It’s easy to blame Stieglitz for being, at best, an indifferent husband. He made little effort to defend his behavior. But his candidness made it easier for O’Keeffe to strike out on her own. In this sense, he freed her, however painfully and cruelly. “I am very grateful to you for all of it,” she wrote in 1929, adding that her experience with him made it “very difficult” for people “to touch any place in me that hurts.” He had taken her heart, she told him, “and at the same time left it for me in a usable form.” Out West, where Stieglitz tactfully never followed her, O’Keeffe learned to drive the motorcars he hated. She achieved what the art historian Anne Middleton Wagner calls her “purposeful reinvention as O’Keeffe the resolute desert elder, an apparently indomitable character who has moved beyond the mere trivialities of age and sex.”

O’Keeffe’s letters from New Mexico are exultant. She explored the canyons and arroyos, learning what she could, under Lujan’s guidance, of the native people. Her great paintings of skulls and other desert detritus—“bones and rocks and sticks and flowers and feathers”—date from these years. She was bringing dead things to life, both herself and the objects that came her way. Her skulls are not memento mori but resurrections. Instead of painting the skyscrapers of New York as though they were pueblo cliff-dwellings or giant kachina dolls, as she had during the 1920s, she painted the real thing. If there was an element of kitsch in some of these pictures, it was a risk she was willing to run. O’Keeffe recalls the heroines of Willa Cather’s novels, with their openness to the sublime experiences of the West.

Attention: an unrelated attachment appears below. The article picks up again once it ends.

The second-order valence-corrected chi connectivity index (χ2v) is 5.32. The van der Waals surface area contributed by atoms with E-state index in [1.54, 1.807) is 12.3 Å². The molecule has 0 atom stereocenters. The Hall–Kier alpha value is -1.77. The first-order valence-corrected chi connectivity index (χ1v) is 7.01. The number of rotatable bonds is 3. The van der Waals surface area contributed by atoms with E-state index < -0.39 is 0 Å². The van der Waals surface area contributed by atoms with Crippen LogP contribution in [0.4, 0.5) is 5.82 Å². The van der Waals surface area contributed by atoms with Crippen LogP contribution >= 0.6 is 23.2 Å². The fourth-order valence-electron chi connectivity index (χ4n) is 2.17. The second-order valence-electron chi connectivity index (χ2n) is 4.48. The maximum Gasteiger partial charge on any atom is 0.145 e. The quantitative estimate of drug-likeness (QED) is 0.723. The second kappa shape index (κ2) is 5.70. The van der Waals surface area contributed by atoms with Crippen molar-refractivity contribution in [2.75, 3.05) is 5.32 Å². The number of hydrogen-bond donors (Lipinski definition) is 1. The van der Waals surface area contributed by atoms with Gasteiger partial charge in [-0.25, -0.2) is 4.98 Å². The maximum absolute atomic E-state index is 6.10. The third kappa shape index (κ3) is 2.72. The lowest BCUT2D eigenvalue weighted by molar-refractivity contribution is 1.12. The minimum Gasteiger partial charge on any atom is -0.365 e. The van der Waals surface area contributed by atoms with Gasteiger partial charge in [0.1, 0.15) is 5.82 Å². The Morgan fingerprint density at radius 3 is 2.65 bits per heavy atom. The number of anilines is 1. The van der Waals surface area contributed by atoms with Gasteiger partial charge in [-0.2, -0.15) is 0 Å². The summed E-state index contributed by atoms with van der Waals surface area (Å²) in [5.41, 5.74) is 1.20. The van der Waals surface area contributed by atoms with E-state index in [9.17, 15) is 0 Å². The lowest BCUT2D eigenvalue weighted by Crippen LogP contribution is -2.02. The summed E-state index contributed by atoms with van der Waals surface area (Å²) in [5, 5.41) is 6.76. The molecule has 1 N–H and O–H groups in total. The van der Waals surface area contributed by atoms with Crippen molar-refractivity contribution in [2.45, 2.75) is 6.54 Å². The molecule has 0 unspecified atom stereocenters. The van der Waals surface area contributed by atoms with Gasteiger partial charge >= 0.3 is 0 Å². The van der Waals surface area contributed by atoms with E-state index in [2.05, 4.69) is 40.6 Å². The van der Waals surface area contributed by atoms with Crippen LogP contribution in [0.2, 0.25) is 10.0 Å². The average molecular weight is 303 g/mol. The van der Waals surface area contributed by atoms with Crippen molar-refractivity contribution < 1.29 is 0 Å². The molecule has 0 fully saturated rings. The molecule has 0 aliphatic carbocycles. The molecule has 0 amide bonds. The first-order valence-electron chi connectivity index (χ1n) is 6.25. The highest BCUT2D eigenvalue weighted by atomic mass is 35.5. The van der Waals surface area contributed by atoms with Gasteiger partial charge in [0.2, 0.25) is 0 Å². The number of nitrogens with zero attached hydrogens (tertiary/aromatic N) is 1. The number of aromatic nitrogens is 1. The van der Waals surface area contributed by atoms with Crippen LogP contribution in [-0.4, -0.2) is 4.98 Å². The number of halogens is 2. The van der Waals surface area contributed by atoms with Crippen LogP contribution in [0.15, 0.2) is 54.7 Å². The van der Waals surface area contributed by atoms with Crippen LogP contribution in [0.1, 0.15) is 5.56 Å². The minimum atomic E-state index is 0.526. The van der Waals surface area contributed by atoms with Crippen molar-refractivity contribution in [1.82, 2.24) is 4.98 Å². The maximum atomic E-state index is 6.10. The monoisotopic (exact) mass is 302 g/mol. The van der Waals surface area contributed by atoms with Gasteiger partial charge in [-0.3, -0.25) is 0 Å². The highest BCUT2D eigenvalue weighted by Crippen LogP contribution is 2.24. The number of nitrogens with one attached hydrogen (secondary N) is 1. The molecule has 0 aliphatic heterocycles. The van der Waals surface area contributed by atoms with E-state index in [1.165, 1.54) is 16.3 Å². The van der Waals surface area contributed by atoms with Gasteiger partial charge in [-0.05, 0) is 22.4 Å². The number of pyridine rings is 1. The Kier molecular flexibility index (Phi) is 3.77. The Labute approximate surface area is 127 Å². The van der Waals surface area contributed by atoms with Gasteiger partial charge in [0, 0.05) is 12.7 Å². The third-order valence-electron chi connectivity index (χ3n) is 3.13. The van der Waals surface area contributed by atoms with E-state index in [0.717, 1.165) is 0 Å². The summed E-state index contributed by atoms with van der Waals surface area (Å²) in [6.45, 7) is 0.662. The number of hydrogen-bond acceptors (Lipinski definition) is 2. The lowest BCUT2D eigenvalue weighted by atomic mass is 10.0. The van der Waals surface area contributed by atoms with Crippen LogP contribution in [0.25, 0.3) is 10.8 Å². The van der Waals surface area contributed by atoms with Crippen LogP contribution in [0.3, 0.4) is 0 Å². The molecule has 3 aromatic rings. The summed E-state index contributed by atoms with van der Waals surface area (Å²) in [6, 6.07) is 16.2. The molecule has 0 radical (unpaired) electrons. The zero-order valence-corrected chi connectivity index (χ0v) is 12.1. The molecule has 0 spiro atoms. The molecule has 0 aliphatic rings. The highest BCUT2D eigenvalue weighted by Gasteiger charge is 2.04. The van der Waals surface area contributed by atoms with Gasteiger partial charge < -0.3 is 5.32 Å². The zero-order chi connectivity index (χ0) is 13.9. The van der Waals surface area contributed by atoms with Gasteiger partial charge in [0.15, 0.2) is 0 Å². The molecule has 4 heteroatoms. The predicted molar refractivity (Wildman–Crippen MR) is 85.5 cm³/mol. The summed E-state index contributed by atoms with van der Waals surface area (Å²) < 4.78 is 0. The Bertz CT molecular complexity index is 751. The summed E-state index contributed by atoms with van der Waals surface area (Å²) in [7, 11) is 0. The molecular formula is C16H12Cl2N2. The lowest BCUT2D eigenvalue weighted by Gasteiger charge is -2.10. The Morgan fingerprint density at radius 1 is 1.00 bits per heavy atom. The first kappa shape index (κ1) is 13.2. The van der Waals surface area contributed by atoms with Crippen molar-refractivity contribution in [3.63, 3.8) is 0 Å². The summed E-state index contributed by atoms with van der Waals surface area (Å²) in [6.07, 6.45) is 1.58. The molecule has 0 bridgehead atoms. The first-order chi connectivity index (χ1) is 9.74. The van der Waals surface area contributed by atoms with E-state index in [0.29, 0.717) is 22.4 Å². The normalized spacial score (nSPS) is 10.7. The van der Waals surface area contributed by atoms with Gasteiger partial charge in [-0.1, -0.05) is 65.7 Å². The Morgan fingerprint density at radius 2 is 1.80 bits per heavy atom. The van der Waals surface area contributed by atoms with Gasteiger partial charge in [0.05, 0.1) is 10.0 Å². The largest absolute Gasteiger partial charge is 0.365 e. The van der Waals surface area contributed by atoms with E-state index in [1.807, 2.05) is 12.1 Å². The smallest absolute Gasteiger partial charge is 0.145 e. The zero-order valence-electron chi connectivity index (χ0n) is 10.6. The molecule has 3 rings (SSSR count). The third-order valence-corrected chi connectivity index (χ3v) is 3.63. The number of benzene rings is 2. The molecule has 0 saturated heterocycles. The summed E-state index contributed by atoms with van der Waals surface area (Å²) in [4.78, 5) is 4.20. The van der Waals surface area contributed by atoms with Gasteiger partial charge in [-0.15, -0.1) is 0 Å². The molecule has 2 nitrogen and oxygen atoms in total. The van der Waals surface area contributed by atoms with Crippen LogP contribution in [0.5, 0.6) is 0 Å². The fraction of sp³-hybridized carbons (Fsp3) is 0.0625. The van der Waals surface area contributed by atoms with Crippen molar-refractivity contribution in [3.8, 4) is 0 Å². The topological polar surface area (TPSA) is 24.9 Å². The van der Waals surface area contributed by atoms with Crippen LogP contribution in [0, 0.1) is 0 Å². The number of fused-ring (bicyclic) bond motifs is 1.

One can see Stieglitz’s sharply diminishing place in her life—as she herself might have memorialized it in one of her abstract paintings—in a remarkable letter from the summer of 1928, as the train she is on pulls out of the station in Lake George where they had shared a house, and Stieglitz is left behind:

A little black triangle made by your cape—disappearing into the white triangle of the station pillars—then your black triangle again disappearing into the darker black shape of the station door—your head just a tiny white dot at the top of your own black triangle—your hand a moving waving thing—the disjointed part of the straight shapes—

Then we went around the bend and you were gone—